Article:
Hangman (Short Story)

“I’m innocent.”

S’what they all say. Right about the time they take them last steps up the gallows.

And they get up there and reckon those words mean a hillabeans to the hangman. Hell, ain’t nothin’ no one can say to the hangman to keep him from doin’ his job ‘cept the Sheriff, Or the guvner. That or an act of the Lord Almight from up above. In all my years of hangin’ I have yet to see the hand of God intervene.

No sir, ain’t nothin’ gonna keep the hangman from doing his job. It’s a respectable one at that. Matter of fact, it’s a downright damn fine public service he provides. When folks got a gripe about the justice system, they don’t talk to the hangman. If they’re pleadin’ their case to him, they might as well be prayin’ instead. They’d have better luck asking God to loosen that noose than the hangman.

Round about the time the condemned gets up that last step, they get to realizin’ they only got a few more feet to their death, they start to shake. Their eyes get real big like them fancy saucers they use in the restaurant next to the saloon. My eyes remain the same. Not too big like I feel for him, not too small like I’m judgin’im. But I do understand. The last moment on this here earth before they go off to God knows where.

I’ve even seen some of ‘em fall right down to the boards, clawin’ and scratchin’ their way back to the steps. I gotta pick ‘em back up and drag ‘em to their spot underneath the rope. Damn shame that is to see. Least they could go out with some dignity. But I s’pose ackin’ like a man ain’t what got ‘em there in the first place.
Then the preacher has his words. That’s about the time, if yer close enough, you can hear the sobs and sniffin’. You can see his shoulders shakin’ like a leaf in the wind. And I forget what the preacher’s sayin’ and I’m standing right behind the condemned, put my hand on his back. Usually that stops the cryin’ if only for a moment till the preacher’s done sayin’ his words. Seems like the preacher’s talking more for hisself and the folks watching anyway and ain’t no words from the Book gonna comfort no man in this time.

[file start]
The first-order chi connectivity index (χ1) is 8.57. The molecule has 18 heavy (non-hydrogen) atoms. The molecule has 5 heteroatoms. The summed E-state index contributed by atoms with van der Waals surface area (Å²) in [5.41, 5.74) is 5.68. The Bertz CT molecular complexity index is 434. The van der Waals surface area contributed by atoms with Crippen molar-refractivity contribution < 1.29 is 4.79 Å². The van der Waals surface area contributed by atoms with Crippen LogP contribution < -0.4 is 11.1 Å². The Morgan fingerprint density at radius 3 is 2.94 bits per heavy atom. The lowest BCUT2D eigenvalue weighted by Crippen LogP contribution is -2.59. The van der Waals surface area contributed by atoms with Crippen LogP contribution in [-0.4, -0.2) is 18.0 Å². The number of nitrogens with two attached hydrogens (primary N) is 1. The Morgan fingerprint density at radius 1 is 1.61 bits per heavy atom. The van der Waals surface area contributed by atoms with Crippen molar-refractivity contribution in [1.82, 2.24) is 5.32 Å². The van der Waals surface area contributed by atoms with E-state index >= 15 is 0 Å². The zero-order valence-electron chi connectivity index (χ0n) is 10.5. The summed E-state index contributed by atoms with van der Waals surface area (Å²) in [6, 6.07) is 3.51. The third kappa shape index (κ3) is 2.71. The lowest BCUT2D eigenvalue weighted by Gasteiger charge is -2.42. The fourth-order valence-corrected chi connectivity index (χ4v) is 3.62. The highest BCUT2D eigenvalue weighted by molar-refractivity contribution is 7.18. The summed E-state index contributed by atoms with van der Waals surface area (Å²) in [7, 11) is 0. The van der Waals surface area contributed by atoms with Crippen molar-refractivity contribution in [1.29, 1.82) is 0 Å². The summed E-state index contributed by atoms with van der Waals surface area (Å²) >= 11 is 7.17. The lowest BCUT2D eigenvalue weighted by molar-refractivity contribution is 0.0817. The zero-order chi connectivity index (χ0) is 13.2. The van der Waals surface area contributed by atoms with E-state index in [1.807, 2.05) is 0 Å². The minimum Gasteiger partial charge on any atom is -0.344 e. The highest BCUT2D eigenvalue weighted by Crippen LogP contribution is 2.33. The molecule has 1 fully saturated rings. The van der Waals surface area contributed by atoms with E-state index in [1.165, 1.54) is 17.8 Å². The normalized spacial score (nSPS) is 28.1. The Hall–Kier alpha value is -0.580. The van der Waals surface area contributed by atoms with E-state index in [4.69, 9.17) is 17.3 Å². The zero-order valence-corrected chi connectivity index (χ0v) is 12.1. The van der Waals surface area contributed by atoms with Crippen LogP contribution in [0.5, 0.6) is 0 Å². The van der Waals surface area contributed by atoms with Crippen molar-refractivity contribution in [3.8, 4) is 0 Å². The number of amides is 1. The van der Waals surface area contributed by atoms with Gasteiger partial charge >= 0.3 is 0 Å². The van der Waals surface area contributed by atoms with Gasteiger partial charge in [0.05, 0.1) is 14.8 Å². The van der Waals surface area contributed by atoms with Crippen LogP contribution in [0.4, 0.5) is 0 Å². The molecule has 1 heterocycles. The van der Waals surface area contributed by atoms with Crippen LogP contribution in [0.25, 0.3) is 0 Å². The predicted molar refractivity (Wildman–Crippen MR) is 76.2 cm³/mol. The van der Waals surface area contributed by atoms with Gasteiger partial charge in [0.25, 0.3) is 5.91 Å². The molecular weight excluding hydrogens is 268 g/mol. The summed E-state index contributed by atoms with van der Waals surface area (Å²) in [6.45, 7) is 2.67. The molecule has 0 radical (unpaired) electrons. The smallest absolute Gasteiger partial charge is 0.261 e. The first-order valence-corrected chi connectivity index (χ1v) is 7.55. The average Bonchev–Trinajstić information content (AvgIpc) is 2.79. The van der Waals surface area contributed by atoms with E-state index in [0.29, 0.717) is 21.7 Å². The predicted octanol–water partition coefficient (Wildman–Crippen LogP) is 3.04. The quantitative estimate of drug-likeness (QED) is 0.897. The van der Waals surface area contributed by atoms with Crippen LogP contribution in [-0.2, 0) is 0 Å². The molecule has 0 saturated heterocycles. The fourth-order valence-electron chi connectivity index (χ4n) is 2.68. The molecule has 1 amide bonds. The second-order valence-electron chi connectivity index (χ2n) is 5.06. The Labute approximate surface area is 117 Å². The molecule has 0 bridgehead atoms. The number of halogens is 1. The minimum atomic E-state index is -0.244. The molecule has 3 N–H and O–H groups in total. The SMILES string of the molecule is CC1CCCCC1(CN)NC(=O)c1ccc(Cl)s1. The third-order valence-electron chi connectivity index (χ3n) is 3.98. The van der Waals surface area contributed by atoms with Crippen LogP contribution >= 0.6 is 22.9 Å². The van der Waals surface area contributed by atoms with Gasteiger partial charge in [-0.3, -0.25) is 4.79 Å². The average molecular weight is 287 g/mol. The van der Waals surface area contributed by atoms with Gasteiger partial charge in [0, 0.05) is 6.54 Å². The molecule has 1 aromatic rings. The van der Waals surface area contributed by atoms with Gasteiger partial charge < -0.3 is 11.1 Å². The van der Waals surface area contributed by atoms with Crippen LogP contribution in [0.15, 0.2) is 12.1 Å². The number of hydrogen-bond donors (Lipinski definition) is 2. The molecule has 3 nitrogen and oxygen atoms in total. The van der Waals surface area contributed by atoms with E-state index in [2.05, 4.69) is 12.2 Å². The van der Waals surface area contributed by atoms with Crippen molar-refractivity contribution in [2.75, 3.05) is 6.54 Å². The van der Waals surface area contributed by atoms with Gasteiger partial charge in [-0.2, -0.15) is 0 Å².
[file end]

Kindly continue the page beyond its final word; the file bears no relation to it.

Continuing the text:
After the preacher’s done sayin’ his piece, I ask if he’s got any last words. Ev’rybody’s differnt. Some don’t say nothin’ at all. Others start up like a woman, hoopin’ and hollerin’. Usually them’s the ones I had to drag there in the first place. And then others reckon one last profession of innocence is gonna save ‘em like the other hunderd didn’t before. Just like God intervenin’, I never seen an innocent plea free a man in the final minutes. Like I said, ain’t nothin’ gonna keep the hangman from doin’ his job.

Now, I ain’t gonna lie. If I didn’t have a job to do, I mighta felt bad enough for ‘em to hold off the execution for another day. Or least a few hours. Long enough to get himself together and go through with it with some dignity. Hell, I wish I had that much mercy granted me. I’d bet most all of us would.

After the condemned’s done sayin’ what he’s gotta say, I put the hood over’im. That’s when he starts breathin’ real hard and fast. I can doggone near see his heart jumpin’ outta his chest. And I always wondered what went through a man’s mind at this point. I always wondered what his last thoughts were.

I always imagined I’d be thinkin’ ‘bout my last steps up the gallows. ‘Bout how my knees plum gave out. Not outta weakness or nothin’. They just gave out. If I said I wasn’t scared, I’d be lyin’. But I thought about all the men before. And I thought about how I wanted to keep my dignity. Still them damn kneesamine got tricky.

I’d be thinkin’ bout the preacher sayin’ his words even though I wasn’t listenin’. I could hear his voice and that was mighty nice. I’d think about how I made sure nobody’d see me shake or hear me bein’ such a woman about it all. I’da thunk about how I didn’t have no hand on my back. Course, I s’pose that’s my fault I ain’t teached him properly. And I’da thunk about that, too. And now, I’m telling you all this, I reckon when they put that hood over my head I wouldn’t be no differnt than all those others. I’d be scared. My heart may wanna jump outta my chest waitin’ for them trap doors as the noose tightens around my neck.

And as I stand here now before you, I know exactly what I’ll be thinkin’ when the hood comes on. I won’t profess my innocence. No sir, I done it. I’m guilty as all the rest and maybe even more. But that sonuvabitch deserved what he got and if I had it to do over again, I’d do just the same. And that’s that.

Hangman, you can go ‘head and put that hood on now. I’m ready.

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